We picked up a car in Nafplio to go to Monemvasia. It's said to be a giant rock with a medieval town wrapped around it and that in turn surrounded by water.
We chose to drive the scenic route, which combined a windy two-lane road that hugs the coast, a plunge through a Yosemite-like canyon, a twisty 1,250 metre mountain pass, then an easy downhill that became a tiring slog when a frog strangler of a rainstorm descended on us.
Highlights of today's drive were the town of Leonidio which is in a dramatic red/brown rock canyon; the quaint stone mountaintop town of Kosmas whose main square is filled with cafes surrounding a pretty church; and a monastary carved into the side of a cliff.
You can't actually drive in Monemvasia. In fact you can't even see the town from the mainland, it's hidden on the far side of the island, um, peninsula. A defensive measure.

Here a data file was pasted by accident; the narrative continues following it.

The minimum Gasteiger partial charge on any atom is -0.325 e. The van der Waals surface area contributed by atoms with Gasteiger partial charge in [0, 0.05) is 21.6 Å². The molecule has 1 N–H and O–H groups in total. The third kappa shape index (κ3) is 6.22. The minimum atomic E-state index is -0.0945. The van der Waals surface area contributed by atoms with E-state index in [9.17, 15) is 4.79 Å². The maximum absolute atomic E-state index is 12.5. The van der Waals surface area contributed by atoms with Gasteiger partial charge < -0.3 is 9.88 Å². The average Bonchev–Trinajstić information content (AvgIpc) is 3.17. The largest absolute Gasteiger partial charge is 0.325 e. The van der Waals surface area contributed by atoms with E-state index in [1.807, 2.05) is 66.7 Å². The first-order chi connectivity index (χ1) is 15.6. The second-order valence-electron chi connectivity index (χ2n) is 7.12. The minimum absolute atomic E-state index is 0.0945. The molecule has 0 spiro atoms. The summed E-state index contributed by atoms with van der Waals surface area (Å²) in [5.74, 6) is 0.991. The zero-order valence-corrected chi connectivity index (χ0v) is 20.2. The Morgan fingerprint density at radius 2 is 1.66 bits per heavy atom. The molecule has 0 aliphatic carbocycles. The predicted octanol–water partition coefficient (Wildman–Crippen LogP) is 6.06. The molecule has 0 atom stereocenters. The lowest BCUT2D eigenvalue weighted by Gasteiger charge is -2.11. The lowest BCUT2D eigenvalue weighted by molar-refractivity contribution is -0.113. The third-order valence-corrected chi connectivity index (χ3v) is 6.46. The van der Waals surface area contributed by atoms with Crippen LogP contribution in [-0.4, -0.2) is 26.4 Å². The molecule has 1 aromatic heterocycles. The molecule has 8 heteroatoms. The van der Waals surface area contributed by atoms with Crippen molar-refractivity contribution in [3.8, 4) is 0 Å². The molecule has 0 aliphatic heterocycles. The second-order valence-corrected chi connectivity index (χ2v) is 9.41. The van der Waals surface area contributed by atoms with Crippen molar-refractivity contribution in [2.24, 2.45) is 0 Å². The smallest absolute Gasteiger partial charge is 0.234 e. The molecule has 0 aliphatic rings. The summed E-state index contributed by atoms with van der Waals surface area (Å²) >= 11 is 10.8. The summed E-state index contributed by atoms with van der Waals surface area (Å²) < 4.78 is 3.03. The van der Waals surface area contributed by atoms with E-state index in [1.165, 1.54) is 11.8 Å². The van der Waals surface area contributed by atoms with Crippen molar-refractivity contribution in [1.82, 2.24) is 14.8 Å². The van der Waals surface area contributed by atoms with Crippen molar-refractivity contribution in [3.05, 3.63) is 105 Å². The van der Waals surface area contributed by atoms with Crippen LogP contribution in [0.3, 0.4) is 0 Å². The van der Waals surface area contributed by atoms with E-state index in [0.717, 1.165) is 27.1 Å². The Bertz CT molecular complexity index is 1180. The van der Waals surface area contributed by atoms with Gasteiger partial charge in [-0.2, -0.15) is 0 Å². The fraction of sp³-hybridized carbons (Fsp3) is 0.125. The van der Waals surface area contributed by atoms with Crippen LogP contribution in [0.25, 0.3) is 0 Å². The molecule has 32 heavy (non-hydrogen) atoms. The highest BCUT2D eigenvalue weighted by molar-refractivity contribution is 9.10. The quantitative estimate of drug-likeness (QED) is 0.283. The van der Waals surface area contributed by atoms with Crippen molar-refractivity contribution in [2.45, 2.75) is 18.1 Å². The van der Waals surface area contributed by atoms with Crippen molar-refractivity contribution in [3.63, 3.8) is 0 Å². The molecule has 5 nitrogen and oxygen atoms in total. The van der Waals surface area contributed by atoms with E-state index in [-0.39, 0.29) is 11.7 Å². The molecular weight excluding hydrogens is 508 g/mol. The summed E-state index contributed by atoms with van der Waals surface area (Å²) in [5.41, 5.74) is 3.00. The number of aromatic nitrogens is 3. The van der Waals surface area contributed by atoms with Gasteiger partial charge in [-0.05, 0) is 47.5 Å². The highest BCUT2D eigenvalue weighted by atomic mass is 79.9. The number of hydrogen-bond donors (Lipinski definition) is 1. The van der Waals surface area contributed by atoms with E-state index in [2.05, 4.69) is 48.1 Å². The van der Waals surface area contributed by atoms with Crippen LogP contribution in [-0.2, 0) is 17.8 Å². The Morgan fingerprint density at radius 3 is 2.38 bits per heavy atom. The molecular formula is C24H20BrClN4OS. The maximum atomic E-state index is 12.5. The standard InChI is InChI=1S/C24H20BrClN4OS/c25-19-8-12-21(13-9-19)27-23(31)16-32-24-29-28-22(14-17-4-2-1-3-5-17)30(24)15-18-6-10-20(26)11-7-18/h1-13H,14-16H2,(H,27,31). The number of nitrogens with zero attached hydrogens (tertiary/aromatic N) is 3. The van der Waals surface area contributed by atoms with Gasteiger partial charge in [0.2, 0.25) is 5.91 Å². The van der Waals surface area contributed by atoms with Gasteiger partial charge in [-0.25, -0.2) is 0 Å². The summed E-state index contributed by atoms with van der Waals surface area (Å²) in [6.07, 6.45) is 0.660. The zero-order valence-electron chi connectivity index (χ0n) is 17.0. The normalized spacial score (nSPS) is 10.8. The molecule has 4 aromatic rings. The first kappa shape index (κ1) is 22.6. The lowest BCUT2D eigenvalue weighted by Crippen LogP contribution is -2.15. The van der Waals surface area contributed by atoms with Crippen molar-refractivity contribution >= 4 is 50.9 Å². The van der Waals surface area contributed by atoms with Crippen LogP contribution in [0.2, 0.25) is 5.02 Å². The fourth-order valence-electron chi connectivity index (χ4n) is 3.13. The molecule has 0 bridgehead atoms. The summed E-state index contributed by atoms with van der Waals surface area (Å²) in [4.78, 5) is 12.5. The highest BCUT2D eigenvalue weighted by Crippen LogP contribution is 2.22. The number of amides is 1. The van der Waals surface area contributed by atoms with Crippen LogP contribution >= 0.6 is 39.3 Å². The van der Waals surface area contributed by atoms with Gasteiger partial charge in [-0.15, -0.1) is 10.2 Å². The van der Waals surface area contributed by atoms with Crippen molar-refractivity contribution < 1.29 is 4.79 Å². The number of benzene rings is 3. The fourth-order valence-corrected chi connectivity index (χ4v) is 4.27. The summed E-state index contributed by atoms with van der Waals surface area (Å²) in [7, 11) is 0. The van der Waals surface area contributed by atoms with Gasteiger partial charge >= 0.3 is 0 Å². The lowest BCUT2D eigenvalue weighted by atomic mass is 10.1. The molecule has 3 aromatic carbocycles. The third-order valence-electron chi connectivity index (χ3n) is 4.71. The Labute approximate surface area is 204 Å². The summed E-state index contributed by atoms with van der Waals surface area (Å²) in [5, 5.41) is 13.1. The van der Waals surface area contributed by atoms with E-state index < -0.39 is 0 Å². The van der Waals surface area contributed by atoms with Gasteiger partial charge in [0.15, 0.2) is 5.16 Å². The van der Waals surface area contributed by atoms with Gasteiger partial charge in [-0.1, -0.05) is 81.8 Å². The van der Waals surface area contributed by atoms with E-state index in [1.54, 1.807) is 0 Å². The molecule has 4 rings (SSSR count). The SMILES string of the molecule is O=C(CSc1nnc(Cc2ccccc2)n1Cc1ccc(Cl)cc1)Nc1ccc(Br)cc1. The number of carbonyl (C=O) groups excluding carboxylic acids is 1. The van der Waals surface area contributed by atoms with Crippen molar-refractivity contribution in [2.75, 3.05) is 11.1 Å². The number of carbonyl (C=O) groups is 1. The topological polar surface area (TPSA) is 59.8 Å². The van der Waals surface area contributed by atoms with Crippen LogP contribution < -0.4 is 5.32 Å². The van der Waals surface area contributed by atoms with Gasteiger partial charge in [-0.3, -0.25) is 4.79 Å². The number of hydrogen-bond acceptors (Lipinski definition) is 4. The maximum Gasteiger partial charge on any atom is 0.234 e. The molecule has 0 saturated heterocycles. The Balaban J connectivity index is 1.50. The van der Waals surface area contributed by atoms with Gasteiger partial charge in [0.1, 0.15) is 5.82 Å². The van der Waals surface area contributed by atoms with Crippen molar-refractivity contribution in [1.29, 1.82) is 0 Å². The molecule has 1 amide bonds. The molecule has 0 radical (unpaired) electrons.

To get to Monemvasia you drive through the mainland town of Gefyra, cross a narrow causeway over the Mediterranean, then leave your car on the road, assuming you find a place to park. From there you walk through a dark tunnel which pierces the city wall. When you come out of the tunnel it is as if you've stepped back into medieval times; you are in an old stone village that is very rough around the edges. This isn't Santorini.
Monemvasia is split between a lower town, which is peppered with hotel rooms, cafes, and a few shops, and an upper town with castle ruins. The lower town is a honeycomb of cobblestone stairs and alleys. Hotels consist of rooms scattered here and there, with no obvious pattern. The chunky cobblestones make for a challenging walk and wheeled luggage won't roll. It's tricky in the rain as the round stones get slippery. That said, Monemvasia is beautiful to look at and explore, with old stone work, low arches, and narrow passageways.
Fortunately the rain has passed and the stars are out, so tomorrow we'll explore the lower and upper towns.